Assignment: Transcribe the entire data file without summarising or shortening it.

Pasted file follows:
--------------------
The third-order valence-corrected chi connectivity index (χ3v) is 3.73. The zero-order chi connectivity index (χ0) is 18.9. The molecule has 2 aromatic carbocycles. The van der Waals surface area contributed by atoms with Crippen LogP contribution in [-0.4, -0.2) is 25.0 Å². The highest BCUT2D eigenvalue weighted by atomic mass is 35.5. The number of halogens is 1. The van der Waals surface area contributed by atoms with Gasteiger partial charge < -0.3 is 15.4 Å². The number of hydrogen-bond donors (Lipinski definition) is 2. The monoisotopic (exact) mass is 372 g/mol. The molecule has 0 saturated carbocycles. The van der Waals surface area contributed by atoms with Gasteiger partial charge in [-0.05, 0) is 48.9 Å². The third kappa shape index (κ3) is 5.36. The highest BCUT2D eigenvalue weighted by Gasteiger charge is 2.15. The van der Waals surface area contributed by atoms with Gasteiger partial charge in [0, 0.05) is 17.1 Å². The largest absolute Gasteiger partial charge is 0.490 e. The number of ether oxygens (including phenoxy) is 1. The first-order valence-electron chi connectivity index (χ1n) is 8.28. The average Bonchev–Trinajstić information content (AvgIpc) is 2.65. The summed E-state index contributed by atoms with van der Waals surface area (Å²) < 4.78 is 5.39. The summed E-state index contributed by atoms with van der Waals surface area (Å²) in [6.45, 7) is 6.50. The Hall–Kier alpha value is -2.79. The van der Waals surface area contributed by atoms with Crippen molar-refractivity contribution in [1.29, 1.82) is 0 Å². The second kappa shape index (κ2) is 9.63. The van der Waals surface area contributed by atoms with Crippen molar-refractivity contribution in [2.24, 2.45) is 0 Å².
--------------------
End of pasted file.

The third-order valence-corrected chi connectivity index (χ3v) is 3.73. The zero-order chi connectivity index (χ0) is 18.9. The molecule has 2 aromatic carbocycles. The van der Waals surface area contributed by atoms with Crippen LogP contribution in [-0.4, -0.2) is 25.0 Å². The highest BCUT2D eigenvalue weighted by atomic mass is 35.5. The number of halogens is 1. The van der Waals surface area contributed by atoms with Gasteiger partial charge < -0.3 is 15.4 Å². The number of hydrogen-bond donors (Lipinski definition) is 2. The monoisotopic (exact) mass is 372 g/mol. The molecule has 0 saturated carbocycles. The van der Waals surface area contributed by atoms with Gasteiger partial charge in [-0.05, 0) is 48.9 Å². The third kappa shape index (κ3) is 5.36. The highest BCUT2D eigenvalue weighted by Gasteiger charge is 2.15. The van der Waals surface area contributed by atoms with Gasteiger partial charge in [0, 0.05) is 17.1 Å². The largest absolute Gasteiger partial charge is 0.490 e. The number of ether oxygens (including phenoxy) is 1. The first-order valence-electron chi connectivity index (χ1n) is 8.28. The average Bonchev–Trinajstić information content (AvgIpc) is 2.65. The summed E-state index contributed by atoms with van der Waals surface area (Å²) < 4.78 is 5.39. The summed E-state index contributed by atoms with van der Waals surface area (Å²) in [6.45, 7) is 6.50. The Hall–Kier alpha value is -2.79. The van der Waals surface area contributed by atoms with Crippen molar-refractivity contribution in [1.29, 1.82) is 0 Å². The second kappa shape index (κ2) is 9.63. The van der Waals surface area contributed by atoms with Crippen molar-refractivity contribution in [2.24, 2.45) is 0 Å².